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‘Just cause,’ other transformative tenant protections approved by Council

Summary

The King County Council on Tuesday approved a transformative tenant protections package headlined by capped move-in fees and new ‘just cause’ eviction criteria.

Story

The King County Council on Tuesday approved a transformative tenant protections package headlined by capped move-in fees and new ‘just cause’ eviction criteria.

“We’ve heard clearly from advocates, renters, experts, and community members that unless we do something, King County will likely face a wave of evictions as the economy recovers and COVID era renter protections are gradually lifted. While Gov. Inslee has extended the statewide eviction moratorium, it’s a temporary fix, not a long-term solution to the challenges that renters face in securing and maintaining safe and affordable housing in this region,” said Councilmember Jeanne Kohl-Welles, who, along with Councilmembers Girmay Zahilay and Dave Upthegrove, sponsored the legislation. “The legislation that passed today is a powerful and fair tenant protections package that will keep individuals and families in unincorporated King County housed and stable, while respecting landlords’ rights to collect rent and impose fair evictions when needed.”

Key among the protections included is the establishment of “just causes” that must be satisfied before a landlord can terminate a month-to-month tenancy, begin eviction proceedings, or fail to renew a fixed-term tenancy. Under newly passed legislation, state law now requires property owners to provide cause for evictions, that law falls well short of the King County proposal.

In addition to adding the just cause requirement – a significant factor in avoiding a wave of individuals and families losing their housing once temporary protections triggered by the COVID -19 pandemic end – the proposal would add a series of protections for tenants in unincorporated King County, including:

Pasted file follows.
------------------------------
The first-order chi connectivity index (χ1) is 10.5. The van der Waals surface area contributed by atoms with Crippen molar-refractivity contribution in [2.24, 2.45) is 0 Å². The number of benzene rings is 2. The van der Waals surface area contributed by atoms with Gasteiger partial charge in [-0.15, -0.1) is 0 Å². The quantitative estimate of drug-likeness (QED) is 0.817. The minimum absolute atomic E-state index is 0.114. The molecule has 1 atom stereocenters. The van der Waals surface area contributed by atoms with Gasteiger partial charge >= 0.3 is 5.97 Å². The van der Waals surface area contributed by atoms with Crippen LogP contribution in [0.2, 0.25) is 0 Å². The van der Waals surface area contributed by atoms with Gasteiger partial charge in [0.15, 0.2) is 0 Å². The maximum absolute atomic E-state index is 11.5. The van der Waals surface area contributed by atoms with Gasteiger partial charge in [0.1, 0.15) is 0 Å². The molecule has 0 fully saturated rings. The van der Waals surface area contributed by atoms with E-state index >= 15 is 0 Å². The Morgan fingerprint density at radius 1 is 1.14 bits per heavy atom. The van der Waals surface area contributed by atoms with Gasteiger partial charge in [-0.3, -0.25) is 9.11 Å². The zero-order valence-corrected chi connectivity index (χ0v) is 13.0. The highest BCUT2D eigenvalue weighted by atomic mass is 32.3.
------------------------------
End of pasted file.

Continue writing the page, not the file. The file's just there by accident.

• Cap move-in, security and other fees and deposits and allow incremental payment
  • Require landlords to give up to 4 months’ notice for significant rent increases
  • Prohibit rent hikes in unsafe or unlivable housing
  • Allow tenants to adjust rent due date if they live on fixed income
  • Add protections against eviction over late rent
  • Prohibit landlords from requiring Social Security number for pre-rental screening

Landlords who violate any of the new protections would be liable for damages in court.

In 2019, unincorporated King County saw more no-cause evictions than any other jurisdiction in King County, according to data shared by Edmund Witter, senior managing attorney with the King County Bar Association. While only 6.8% of all evictions were filed in unincorporated King County, that part of the county made up 20% of all no-cause evictions countywide.

An estimated 22% of households in unincorporated King County are renters, which means about 25,000 households will be impacted by the legislation.

As part of the new legislation, the Executive will create an outreach plan to educate residents about the new protections and set up a central phone number for tenants to report suspected violations.

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